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This new car-free district in Shenzhen is the size of midtown Manhattan

As part of a new corporate campus for company Tencent, a new district in one of the densest cities in the world will barely allow any cars.

A new neighborhood being built in Shenzhen, China—which will be roughly the size of midtown Manhattan—will only be barely accessible by cars. The district, called Net City, is designed for humans rather than traffic. The area, which will include new offices for Tencent, China’s largest internet company, along with housing, schools, retail spaces, and public parks, sits at the edge of Shenzhen, one of the most densely populated megacities in the world.

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Like any typical modern city, Shenzhen is a place “where there’s more places you have to interact with traffic, more roads that you have to cross, and more pollution,” says Jonathan Ward, design partner at NBBJ, the firm that won a design competition to create the master plan for the district for Tencent, with construction slated to begin later this year or next year after other architects design specific buildings within the master plan. “And then, by default, there’s less green space in the really urban, dense parts of the city.”

In many cities, as much as half of the land area is devoted to streets and parking. In the new district, by contrast, most of the space is given over to parks, pedestrians, and cyclists, with the abundance of green space able to both give people access to nature and help absorb water during storms to prevent flooding. The basic concept, allowing only limited traffic, is a little like Barcelona’s superblocks. (In Barcelona, some nine-block grids are now closed off to traffic except for the outer road.)

[Image: NBBJ]
“If you took a part of the city that might have six blocks, each block surrounded by big roads that you’d typically see in Shenzhen, we’ve combined those six blocks and taken away all those intermediate roads and turned that into a pedestrian experience . . . you’ve just de-intensified the entire six-block area,” Ward says. Buildings are still accessible by car from the outer ring, with underground parking, though driving isn’t ever necessary.

Tencent wanted to create an area that drove innovation and a happier place to live and work. “The one thing that always limits that whole range of possibilities is the car,” he says. “And our cities are designed for cars, frankly, if you go back for the past three generations, that’s the driver, so to speak, of all designs of cities. We thought, look, we know we can’t remove it altogether. We’re just not there yet. But what if we can dramatically reduce it, and remove it where you might think you normally need to have it, but maybe you don’t?”

[Image: NBBJ]

The design makes it easier to choose not to drive. Since it’s partly a corporate campus—including housing on-site for employees, and stores where they can shop—people can walk to work and run errands. If people come from other parts of the city to use the parks along the waterfront, they won’t have to drive; the area connects to the rest of Shenzhen by subway, buses, bike paths, and ferries.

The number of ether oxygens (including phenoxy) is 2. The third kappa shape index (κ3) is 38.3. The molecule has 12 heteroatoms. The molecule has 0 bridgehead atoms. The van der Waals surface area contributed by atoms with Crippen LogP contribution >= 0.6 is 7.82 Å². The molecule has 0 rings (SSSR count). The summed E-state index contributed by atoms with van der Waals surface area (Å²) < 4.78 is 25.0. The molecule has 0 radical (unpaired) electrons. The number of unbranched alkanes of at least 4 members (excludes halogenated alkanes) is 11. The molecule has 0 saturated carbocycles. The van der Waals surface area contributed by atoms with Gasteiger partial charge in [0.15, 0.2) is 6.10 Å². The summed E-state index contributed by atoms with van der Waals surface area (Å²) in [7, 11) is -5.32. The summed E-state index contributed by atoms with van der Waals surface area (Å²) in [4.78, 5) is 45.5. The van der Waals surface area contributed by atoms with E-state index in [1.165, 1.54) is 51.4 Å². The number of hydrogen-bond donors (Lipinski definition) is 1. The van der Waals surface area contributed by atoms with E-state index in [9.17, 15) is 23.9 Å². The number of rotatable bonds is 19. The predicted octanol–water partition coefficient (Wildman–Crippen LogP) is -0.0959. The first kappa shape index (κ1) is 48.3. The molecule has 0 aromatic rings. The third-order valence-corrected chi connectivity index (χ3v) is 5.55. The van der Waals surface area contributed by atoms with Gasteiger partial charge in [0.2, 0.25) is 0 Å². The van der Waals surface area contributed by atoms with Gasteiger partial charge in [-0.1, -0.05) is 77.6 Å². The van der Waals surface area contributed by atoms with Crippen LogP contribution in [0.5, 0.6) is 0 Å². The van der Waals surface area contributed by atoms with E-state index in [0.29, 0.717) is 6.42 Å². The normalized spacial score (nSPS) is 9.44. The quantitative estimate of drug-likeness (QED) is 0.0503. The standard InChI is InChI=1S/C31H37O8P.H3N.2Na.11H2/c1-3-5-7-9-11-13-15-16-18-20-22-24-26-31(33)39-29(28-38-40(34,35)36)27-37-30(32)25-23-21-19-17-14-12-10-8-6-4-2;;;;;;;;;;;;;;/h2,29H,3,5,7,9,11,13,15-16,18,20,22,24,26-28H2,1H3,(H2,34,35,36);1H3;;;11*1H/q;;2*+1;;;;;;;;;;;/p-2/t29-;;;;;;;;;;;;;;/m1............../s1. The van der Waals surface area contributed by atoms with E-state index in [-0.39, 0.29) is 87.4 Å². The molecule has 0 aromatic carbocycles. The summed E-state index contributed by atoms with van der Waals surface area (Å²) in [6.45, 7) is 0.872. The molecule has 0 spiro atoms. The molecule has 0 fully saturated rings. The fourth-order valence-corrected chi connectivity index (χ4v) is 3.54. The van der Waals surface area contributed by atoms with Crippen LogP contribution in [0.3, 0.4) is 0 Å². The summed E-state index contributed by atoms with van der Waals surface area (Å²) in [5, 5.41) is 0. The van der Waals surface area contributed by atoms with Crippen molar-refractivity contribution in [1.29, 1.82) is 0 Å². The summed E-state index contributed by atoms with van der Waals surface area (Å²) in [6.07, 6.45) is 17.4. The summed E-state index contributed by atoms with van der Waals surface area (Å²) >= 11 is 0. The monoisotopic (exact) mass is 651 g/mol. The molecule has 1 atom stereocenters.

It’s easier to deprioritize cars, of course, when you’re designing from scratch (and when you’re not building in a democracy). “We can step back and redesign the road geometry, and redesign that outside of the normal code restrictions,” Ward says. The team worked with local authorities to find new ways to still allow needed emergency access but otherwise discouraged or eliminated driving. But even car-centric neighborhoods in other cities are moving in the same direction. Los Angeles plans to get hundreds of thousands of people out of cars over the next decade. In Europe, multiple cities are creating car-free zones or dramatically reducing traffic through strategies like eliminating street parking.

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Even a few years ago, Ward says, even progressive clients might not have considered the design that NBBJ proposed. That’s changed. “I think there’s more of an awareness that car culture and car infrastructure is one of our big climate control challenges,” he says. “I also think that the younger generation sees it as a limiter to a more vibrant city. So there’s a lot of awareness and awakening happening, and that then puts pressure on organizations, from the bottom up, to make change. . . . At the top, that becomes a broader awareness of the issues of climate and carbon in the atmosphere, and all the things we have to deal with to try to slow down the rise of temperature.”

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About the author

Adele Peters is a staff writer at Fast Company who focuses on solutions to some of the world's largest problems, from climate change to homelessness. Previously, she worked with GOOD, BioLite, and the Sustainable Products and Solutions program at UC Berkeley, and contributed to the second edition of the bestselling book "Worldchanging: A User's Guide for the 21st Century."

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